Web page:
Boating season has just begun, and already three Fort residents are very grateful for the help of local search and rescue.
Byron Goerz and his two sons, Harry and David, eleven and nine respectively, went out on Friday afternoon for a boat ride.
The family was taking their newly purchased 20 foot cuddy cabin Bayliner from Stones Bay to Paarens Beach for the craft’s maiden voyage.
But part way across the lake, something on the upper leg of the motor broke, and the boat was dead in the water, with no secondary motor yet on board.
As the afternoon wore on, the lake began to “kick up” according to Goerz, with an east wind blowing up the lake.
He did have a radio, and tried to call for help, but with so few boats on the lake at the time, no one was listening to the boating channel.
While they did have oars in the boat, the strong wind made it impossible for them to get close to shore.
“So when we lost light, basically, I just threw anchor so I wouldn’t get blown up the lake and just let the bow take the waves,” said Goerz.
It was a long night, but Goerz and his sons crawled into the cuddy cabin and used the extra lifejackets to keep as warm as they could, and Goerz worked to keep the mood light.
“I made it more an adventure, tried not to get them scared,” he said.
He could see they would be spending the night and so he did what he could to keep them safe. With the engine running, he kept the battery charged and the bilge pumps working so the boat stayed afloat.
And while he and the boys spent the night bobbing up and down in the lake, Goerz was pretty sure he had the better of it.
“The worst of it was for my wife who didn’t know what was going on, where we were, if we were still alive,” said Goerz.
But his wife was not sitting idly by, apparently. She had called the residence where her husband and sons has set out from, when they were so late getting back, and when she heard they had left hours before, she called the police.
For his part, her husband was grateful the RCMP took her concerns to heart and initiated the search sooner rather than later.
“I have to give the RCMP kudos,” he said.
At 11:50 p.m. on June 3, the Fort St. James Search and Rescue (FSJSAR) were brought into the picture by the RCMP, and they in turn mobilized seven members and put an aircraft on standby for first light.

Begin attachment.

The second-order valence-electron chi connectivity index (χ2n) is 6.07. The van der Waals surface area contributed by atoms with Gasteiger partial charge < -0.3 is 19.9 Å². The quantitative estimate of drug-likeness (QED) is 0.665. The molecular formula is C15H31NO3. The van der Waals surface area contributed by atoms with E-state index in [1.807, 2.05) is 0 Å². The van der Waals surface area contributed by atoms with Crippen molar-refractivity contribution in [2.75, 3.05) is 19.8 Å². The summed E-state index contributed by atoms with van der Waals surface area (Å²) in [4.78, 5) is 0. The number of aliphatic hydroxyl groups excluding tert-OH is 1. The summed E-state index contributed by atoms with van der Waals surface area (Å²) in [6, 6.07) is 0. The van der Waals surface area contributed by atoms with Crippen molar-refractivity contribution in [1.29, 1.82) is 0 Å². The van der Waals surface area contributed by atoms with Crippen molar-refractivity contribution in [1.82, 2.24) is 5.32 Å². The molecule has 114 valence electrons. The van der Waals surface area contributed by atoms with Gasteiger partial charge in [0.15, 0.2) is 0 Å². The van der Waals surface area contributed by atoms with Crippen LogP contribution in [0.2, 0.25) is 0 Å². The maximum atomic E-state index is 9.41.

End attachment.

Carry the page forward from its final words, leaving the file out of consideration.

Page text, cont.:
The temperature that night was measured at three degrees according to the search and rescue report, with 20 knot winds and an 18 inch chop on the water.
At around 3:30 a.m., the search and rescue launched two boats, and one of these located the stranded boaters at 4:40 a.m., all three of whom were none the worse for wear.
Goerz said while his sons thought the ordeal was pretty exciting, they were also “sure pretty happy to see the boat in the morning when Paul and Darrel showed up.”
Even though a night out in rough conditions with young sons might seem like a bad scenario to most people, Goerz was very grateful for the good luck they had.
“A lot of things went very right, even though it was a break-down, a lot of things worked in our favour,” he said.
Next time, Goerz is sure he will do a few things differently, because even though he was fairly well-prepared, he says he won’t be going out again without a cell phone or a call-in procedure with his wife.
“I had all the essentials except a means of communication,” he said.
“A radio doesn’t do you any good if you’re just talking to yourself.”
The event is perhaps a somewhat cheap lesson before the busier part of boating season gets underway, with the search and rescue team reminding boaters to make sure they are prepared for cool and unpredictable weather and carry safety and survival supplies.
“The message certainly is you know we have to really watch our lake and being overly prepared is better than being underprepared,” said Goerz.